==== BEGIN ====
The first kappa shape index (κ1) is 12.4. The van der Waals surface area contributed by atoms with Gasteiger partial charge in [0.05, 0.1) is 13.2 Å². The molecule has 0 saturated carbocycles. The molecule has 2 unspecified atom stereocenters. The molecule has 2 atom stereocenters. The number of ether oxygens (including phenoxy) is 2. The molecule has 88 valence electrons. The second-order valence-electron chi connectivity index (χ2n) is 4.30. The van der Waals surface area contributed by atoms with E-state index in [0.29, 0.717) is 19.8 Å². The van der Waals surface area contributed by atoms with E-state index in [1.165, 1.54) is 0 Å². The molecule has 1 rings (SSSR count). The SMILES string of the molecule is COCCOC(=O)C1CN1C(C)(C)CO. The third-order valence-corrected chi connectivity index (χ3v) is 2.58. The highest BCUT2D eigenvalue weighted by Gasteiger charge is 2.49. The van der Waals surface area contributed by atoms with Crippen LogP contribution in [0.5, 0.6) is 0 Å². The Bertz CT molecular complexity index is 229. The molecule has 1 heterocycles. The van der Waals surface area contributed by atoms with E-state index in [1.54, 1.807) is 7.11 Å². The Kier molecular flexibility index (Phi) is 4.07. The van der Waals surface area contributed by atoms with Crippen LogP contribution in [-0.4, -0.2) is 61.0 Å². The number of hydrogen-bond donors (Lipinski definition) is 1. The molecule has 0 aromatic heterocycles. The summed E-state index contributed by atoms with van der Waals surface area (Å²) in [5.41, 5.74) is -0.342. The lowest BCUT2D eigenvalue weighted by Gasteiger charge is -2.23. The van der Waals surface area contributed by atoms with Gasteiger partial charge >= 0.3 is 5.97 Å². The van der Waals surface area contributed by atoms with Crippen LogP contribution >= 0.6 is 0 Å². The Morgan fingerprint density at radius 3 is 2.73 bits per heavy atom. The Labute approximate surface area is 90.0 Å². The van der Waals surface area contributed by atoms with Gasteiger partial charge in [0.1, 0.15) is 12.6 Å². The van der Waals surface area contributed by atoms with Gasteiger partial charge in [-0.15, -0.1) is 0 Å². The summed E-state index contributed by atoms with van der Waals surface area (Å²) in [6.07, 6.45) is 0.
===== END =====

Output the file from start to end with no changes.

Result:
The first kappa shape index (κ1) is 12.4. The van der Waals surface area contributed by atoms with Gasteiger partial charge in [0.05, 0.1) is 13.2 Å². The molecule has 0 saturated carbocycles. The molecule has 2 unspecified atom stereocenters. The molecule has 2 atom stereocenters. The number of ether oxygens (including phenoxy) is 2. The molecule has 88 valence electrons. The second-order valence-electron chi connectivity index (χ2n) is 4.30. The van der Waals surface area contributed by atoms with E-state index in [0.29, 0.717) is 19.8 Å². The van der Waals surface area contributed by atoms with E-state index in [1.165, 1.54) is 0 Å². The molecule has 1 rings (SSSR count). The SMILES string of the molecule is COCCOC(=O)C1CN1C(C)(C)CO. The third-order valence-corrected chi connectivity index (χ3v) is 2.58. The highest BCUT2D eigenvalue weighted by Gasteiger charge is 2.49. The van der Waals surface area contributed by atoms with Crippen LogP contribution in [0.5, 0.6) is 0 Å². The Bertz CT molecular complexity index is 229. The molecule has 1 heterocycles. The van der Waals surface area contributed by atoms with E-state index in [1.54, 1.807) is 7.11 Å². The Kier molecular flexibility index (Phi) is 4.07. The van der Waals surface area contributed by atoms with Crippen LogP contribution in [-0.4, -0.2) is 61.0 Å². The number of hydrogen-bond donors (Lipinski definition) is 1. The molecule has 0 aromatic heterocycles. The summed E-state index contributed by atoms with van der Waals surface area (Å²) in [5.41, 5.74) is -0.342. The lowest BCUT2D eigenvalue weighted by Gasteiger charge is -2.23. The van der Waals surface area contributed by atoms with Gasteiger partial charge >= 0.3 is 5.97 Å². The van der Waals surface area contributed by atoms with Crippen LogP contribution >= 0.6 is 0 Å². The Morgan fingerprint density at radius 3 is 2.73 bits per heavy atom. The Labute approximate surface area is 90.0 Å². The van der Waals surface area contributed by atoms with Gasteiger partial charge in [0.1, 0.15) is 12.6 Å². The van der Waals surface area contributed by atoms with Gasteiger partial charge in [-0.15, -0.1) is 0 Å². The summed E-state index contributed by atoms with van der Waals surface area (Å²) in [6.07, 6.45) is 0.